Becoming the WeChat of banks
20 June 2017
Remember ING’s story on WeChat - taking Asia by storm? With close to one billion users able to chat, order food, pay bills and even get passwords for clubs, WeChat shows how China is leading the way in what’s known as “platform ecosystems”. (Simply put, an ecosystem is a collection of multiple platforms.)
What if ING had a unified financial platform for payments and other financial needs? A platform that could join with others to become a part of ecosystems around the world?
Taking it a step further—what if ING could be a frontrunner in creating an ecosystem by connecting with other financial platforms to offer customers one digital ING world, with personalised insights and offers, the go-to place for financial needs and more?
Both are exciting prospects that ING is keen to embrace. But how?
Here are four things to know about becoming the WeChat of banks
1. Our vision: making it personal
We all know that technology is transforming the financial industry. But the future isn’t just digital, it’s also personal. ING’s platform needs to be seamless, borderless and provide one experience for customers the world over. It needs to be connected to other digital ecosystems while connecting people with businesses, buyers with sellers, people with their dreams. And ideally, ING’s platform would teach users about the impact of their spending, helping them reach their financial goals.
2. ING is all over this
ING’s platform ambitions are linked directly to our strategy—increasing the pace of innovation, thinking beyond traditional banking and developing analytical skills to understand customers better. ING is investing EUR 800 million in this digital transformation.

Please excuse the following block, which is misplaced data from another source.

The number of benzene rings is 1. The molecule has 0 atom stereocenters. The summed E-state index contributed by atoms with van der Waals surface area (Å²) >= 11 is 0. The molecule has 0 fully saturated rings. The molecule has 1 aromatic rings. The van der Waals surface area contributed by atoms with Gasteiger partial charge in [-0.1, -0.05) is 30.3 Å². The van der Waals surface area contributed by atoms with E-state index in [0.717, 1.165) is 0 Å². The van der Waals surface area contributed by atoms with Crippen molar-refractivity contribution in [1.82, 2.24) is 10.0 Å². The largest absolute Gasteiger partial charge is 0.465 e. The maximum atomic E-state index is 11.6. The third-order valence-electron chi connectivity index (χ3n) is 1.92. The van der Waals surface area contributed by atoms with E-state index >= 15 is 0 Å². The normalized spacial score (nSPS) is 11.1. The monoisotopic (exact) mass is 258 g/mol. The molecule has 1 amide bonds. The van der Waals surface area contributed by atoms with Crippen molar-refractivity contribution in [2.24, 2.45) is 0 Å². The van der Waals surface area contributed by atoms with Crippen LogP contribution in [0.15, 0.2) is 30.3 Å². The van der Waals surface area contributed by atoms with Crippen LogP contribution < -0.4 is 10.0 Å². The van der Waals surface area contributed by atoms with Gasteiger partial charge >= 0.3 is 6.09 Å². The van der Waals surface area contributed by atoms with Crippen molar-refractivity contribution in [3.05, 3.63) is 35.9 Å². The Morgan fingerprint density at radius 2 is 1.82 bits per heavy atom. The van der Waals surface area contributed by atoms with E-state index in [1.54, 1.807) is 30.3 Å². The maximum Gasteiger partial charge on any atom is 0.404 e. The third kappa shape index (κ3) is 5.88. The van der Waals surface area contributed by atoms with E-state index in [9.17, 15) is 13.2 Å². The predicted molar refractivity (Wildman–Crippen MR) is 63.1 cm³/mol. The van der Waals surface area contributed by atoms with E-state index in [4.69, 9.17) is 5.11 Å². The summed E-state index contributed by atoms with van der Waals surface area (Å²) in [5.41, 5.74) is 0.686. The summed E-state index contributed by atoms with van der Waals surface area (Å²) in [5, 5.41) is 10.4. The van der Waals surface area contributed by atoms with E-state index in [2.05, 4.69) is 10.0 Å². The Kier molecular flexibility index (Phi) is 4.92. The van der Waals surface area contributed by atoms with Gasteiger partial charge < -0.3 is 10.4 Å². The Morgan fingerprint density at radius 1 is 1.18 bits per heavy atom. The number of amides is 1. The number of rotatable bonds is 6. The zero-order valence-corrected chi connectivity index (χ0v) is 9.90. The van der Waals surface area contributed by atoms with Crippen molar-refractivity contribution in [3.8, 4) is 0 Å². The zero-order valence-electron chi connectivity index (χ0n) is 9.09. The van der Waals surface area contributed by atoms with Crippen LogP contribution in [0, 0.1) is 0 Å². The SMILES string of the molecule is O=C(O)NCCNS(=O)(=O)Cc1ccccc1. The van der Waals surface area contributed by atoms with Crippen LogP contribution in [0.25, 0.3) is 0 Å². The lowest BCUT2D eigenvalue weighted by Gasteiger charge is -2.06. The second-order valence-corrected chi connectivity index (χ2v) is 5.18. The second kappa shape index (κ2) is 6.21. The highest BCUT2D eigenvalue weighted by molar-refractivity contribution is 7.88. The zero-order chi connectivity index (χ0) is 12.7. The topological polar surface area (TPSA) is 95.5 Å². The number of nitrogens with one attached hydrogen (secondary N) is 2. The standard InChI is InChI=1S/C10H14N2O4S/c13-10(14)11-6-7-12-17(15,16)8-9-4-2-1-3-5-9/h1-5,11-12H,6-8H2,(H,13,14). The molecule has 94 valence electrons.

Projects are ongoing to ensure ING operates more like one integrated company, using the same scalable IT infrastructure and offering the same products and services all over the world.
There’s the exciting way we’re developing or co-developing different platform services for customers like Yolt, Payconiq, Easy Trading Connect and Inside Business. There’s a EUR 25 million Innovation Fund designed exclusively for accelerating disruptive ideas. And then there are about 90 fintech partnerships and all the ideas coming from initiatives like Innovation Bootcamp and the global Hackathon. But that’s only the tip of the iceberg.
3. The foundations are in place
Crucial to the set-up of any platform is that the basis is in place. That means using the right architecture with open APIs (application programming interfaces that can interact with each other) and global IT systems. ING is well on the way to doing this, which will ultimately give customers a better experience and allow us to offer them new products quicker.
Open banking, where the value comes from sharing and providing rather than just owning, is also vital in developing this platform. Not just because of the introduction of PSD2 (which means banks must open up to third parties), but also because ING sees this as a model for the future. This includes linking ING propositions to third parties, and vice versa.
4. Data analytics is changing the game
According to ING head of Advanced Analytics and Financial Risk Modelling Kim Verhaaf, advanced analytics in itself is a game-changer. It puts companies in a position to provide a personalised customer experience, which in turn leads to a better client relationship.
“Companies that have excellent data management and analytics capabilities are the companies that are changing the game. Uber, Airbnb or even Google would not exist without it,” he said.
What sets ING apart from others is not only our data, but our willingness to use it to provide a differentiating customer experience. It’s something that’s been happening since the formation of ING Direct online businesses 20 years ago.
“We have the knowledge about payment techniques, payments behaviours, security and fraud prevention. In the future we can and will work together with other ecosystems and networks. That way, we can learn from each other and improve,” said Verhaaf.